Fated Empire, "Bannermen" (out now, Fated Empire, Released as a promo single for the official launch of new local indie label Fated Empire, this track contains a verse from all four FE players (Graves 33, Sarx, Name the Uncanny, Vice Vs.) over a battlefield-ready tuba loop. Graves' verse is decent but choppy, and Sarx emerges as the most confident lyricist of the bunch. TH (Fri., July 27, High Dive)

*Golden Gardens, "Transparent Things" (out now, self-released, Vocalist Aubrey Rachel Violet Bramble fits her airy vocal notes into the nooks and crannies of the watercolor synth streaks and wavering guitar chords that multi-instrumentalist Gregg Alexander Joseph Neville has beautifully layered. Fitting for either a windows-down summer drive or a rainy-day stroll. TH (Mon., July 16, Crocodile)

*Rachel Harrington, Makin' Our House a Honkytonk (out now, Skinnydennis Records, Seattle has no shortage of lady country crooners: Ballard Avenue is littered with half-assed Emmylou wannabes, but Rachel Harrington ain't one of 'em. Hailed by Q magazine as having a voice that "makes Neko Case sound like Olivia Newton-John," Harrington is both fresh and referential, with a songwriting style very reminiscent of the premier honky-tonk honeys of yesterday, namely Loretta and Dolly. Her stellar track "Wedding Ring Vacation" will certainly rank as one of the year's best among the "swingin' doors" set. MDL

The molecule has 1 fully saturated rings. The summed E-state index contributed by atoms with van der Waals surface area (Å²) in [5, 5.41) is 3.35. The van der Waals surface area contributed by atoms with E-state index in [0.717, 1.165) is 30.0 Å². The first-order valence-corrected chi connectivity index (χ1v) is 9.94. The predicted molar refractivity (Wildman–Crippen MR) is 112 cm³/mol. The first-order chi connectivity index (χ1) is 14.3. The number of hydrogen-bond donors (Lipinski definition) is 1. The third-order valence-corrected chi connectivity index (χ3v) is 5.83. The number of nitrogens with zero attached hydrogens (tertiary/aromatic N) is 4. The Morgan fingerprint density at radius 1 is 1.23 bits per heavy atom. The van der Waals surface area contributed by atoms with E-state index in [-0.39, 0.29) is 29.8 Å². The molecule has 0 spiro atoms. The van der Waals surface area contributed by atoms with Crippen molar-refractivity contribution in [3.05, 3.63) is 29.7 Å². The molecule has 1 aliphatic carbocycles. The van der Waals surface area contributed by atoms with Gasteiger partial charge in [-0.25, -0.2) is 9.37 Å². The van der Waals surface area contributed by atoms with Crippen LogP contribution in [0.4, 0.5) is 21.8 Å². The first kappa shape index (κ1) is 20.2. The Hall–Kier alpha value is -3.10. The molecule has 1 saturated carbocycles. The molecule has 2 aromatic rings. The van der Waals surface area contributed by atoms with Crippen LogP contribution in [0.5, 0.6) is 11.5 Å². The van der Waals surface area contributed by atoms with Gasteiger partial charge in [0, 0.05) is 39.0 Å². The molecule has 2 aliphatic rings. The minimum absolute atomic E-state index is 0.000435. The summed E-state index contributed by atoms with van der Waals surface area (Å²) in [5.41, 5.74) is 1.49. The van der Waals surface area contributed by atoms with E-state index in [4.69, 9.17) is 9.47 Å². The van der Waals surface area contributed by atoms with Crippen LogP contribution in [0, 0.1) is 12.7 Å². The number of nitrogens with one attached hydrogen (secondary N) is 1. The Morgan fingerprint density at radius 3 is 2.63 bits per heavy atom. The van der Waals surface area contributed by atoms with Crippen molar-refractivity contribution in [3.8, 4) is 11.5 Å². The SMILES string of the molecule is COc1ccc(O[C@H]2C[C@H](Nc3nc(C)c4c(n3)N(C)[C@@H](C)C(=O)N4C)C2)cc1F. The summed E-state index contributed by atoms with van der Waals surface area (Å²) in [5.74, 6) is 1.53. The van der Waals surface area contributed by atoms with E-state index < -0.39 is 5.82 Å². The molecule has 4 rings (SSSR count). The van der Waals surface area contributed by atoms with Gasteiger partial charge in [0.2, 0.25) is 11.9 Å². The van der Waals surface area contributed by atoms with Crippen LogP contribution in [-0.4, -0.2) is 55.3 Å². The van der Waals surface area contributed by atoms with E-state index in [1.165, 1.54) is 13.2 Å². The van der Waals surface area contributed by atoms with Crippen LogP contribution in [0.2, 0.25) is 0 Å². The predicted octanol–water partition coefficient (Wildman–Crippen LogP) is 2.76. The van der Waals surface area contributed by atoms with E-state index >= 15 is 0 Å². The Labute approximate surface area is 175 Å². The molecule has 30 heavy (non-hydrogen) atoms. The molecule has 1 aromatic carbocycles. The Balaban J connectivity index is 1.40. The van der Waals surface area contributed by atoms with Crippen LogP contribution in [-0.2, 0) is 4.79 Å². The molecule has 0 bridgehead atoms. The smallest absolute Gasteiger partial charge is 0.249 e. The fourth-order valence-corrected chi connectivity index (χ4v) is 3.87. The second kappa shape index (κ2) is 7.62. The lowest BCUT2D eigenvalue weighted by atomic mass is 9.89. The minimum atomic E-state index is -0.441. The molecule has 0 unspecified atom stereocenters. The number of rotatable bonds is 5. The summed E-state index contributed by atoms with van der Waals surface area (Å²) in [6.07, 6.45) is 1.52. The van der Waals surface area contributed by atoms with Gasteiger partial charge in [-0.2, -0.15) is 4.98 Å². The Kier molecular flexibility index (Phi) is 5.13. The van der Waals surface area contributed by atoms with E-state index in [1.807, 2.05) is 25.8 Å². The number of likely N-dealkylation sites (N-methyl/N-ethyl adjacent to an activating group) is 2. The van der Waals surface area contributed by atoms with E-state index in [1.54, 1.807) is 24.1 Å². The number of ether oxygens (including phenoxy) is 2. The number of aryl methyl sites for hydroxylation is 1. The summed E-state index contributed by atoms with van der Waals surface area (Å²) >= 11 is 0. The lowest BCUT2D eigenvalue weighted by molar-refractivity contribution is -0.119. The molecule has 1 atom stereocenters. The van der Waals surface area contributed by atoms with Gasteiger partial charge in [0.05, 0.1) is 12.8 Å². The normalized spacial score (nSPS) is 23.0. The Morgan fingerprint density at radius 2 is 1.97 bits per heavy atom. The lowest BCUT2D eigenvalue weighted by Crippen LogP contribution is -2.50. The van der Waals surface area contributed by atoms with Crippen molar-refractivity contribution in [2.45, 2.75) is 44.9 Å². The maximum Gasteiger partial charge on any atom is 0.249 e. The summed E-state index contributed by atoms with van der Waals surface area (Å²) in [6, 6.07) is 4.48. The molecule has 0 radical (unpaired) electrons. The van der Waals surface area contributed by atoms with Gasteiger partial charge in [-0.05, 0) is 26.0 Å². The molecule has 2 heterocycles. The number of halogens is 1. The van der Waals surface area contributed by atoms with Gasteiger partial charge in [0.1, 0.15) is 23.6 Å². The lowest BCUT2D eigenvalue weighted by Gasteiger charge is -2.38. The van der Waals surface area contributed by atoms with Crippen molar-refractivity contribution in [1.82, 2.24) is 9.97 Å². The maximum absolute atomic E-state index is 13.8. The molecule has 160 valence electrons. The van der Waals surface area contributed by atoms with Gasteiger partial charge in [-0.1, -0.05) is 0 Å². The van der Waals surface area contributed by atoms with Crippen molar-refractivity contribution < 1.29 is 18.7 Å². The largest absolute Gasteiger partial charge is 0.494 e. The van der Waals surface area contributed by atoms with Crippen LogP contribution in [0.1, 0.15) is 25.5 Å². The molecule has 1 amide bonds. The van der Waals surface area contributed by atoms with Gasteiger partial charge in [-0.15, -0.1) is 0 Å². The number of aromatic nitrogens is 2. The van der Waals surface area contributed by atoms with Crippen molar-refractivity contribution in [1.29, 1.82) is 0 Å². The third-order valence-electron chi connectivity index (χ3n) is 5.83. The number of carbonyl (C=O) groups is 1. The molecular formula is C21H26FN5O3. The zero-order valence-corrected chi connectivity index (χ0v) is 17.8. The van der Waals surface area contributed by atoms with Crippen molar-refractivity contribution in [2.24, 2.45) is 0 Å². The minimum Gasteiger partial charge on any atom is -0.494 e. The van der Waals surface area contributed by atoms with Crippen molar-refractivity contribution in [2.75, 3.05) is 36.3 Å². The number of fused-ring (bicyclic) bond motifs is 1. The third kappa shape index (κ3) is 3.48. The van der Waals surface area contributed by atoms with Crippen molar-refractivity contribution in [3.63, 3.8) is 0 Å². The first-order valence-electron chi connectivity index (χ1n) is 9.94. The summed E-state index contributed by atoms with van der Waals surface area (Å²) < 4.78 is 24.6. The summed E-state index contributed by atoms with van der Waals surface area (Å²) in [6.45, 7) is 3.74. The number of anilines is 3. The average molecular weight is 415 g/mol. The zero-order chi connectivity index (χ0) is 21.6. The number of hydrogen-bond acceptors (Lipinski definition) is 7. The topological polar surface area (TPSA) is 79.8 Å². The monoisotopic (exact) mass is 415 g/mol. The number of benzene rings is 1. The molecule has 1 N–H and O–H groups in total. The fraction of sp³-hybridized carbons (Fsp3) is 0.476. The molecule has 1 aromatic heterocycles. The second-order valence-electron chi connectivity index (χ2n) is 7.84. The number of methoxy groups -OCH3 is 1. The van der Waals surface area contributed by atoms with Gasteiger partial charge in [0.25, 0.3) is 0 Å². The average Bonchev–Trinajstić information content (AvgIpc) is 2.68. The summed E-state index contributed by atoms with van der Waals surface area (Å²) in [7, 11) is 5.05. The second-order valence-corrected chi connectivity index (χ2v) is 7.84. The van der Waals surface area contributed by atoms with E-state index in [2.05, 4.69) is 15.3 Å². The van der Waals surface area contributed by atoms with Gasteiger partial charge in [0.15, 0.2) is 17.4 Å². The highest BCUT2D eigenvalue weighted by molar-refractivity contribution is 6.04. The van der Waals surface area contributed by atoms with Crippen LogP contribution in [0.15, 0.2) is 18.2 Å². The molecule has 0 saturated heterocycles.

Carson Henley, 100 Hours (out now, self-released, Self-labeled as "funkadelic rock," Henley's second album is reminiscent of 1960s R&B and soul but stays modern with piano accents and jazzy guitar riffs. You'll want to get up and groove. AT (Sat., July 7, Columbia City Theater)

Hills of Elysium, This Lost Generation (out now, self-released, Wearing tons of eyeliner and dressing like Marilyn Manson's stepchildren makes it easy to dismiss how smart and political you really are. But if you give Hills of Elysium a listen, you'll find there's no ignoring lead singer September Garland, whose potent, screaming vocals will either make you want to headbang your heart out or shoot yourself in it—and are perfect for the molten, gothic new metal they make. MDL